Alcocer was in El Paso to participate in a special "Potential of the Border" working group at UTEP.
The working group is part of the U.S.-Mexico Bilateral Forum on Higher Education, Innovation, and Research launched by U.S. President Barack Obama and Mexican President Enrique Peña Nieto last year.
The goal of the bilateral forum is to expand economic opportunities for U.S. and Mexican citizens, develop a shared vision on educational cooperation, and boost student mobility and academic exchanges between the two countries.
During the working group meeting in El Paso, government representatives, academicians and business leaders discussed ways to develop a workforce that will bring more prosperity to the border region.
"They all brought a degree of commitment, goodwill and creativity," said the Director of the Office of Mexican Affairs at the U.S. Department of State, Kevin O'Reilly, who participated in the working group.
Among the ways to expand educational opportunities include student mobility, which is key for competitiveness, they said.
Alcocer said that México is working to increase its number of students in U.S. colleges and universities. The details on how to make it happen are being worked out, officials said.
The plan, called "Proyecta 100,000," aims to have 100,000 Mexican students in the United States by 2018. The plan also includes increasing the number of U.S. students going to México to 50,000 from the current number of 4,100.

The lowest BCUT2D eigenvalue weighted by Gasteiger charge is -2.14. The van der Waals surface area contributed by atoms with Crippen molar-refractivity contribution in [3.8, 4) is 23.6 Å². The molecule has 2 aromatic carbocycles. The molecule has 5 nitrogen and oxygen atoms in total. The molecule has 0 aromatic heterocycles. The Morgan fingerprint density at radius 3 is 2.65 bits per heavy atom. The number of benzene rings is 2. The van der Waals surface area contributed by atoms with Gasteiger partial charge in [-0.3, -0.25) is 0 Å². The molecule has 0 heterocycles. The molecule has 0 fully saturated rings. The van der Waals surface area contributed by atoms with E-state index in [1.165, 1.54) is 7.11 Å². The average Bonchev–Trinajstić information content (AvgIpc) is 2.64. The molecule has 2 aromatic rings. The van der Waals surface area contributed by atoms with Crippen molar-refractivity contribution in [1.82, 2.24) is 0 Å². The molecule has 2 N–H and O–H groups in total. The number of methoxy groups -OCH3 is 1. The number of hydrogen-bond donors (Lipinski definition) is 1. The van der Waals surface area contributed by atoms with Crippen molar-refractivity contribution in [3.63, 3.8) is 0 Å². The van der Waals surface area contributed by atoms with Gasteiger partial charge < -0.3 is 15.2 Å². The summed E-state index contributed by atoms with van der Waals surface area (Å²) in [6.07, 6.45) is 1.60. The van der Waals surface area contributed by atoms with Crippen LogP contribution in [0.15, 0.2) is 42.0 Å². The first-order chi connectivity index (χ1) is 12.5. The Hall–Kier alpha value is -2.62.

UTEP has the largest number of Mexican students in the United States.
UTEP President Diana Natalicio said there are about 1,100 Mexican students enrolled, down from 1,800 in 2009 because of the "instability of the region."
Mexican students represent almost 5 percent of the enrollment at UTEP.
Natalicio said the university expects to surpass the number of students enrolled five years ago by creating opportunities for them.
The meeting at UTEP follows the bilateral forum's first working group meeting on promoting student exchange held in Mexico City in January and a second meeting addressing workforce development needs through greater higher education collaboration in February at the Northern Virginia Community College.
Subsequent working groups will focus on research and innovation, English and Spanish language acquisition, and student and scholar exchange.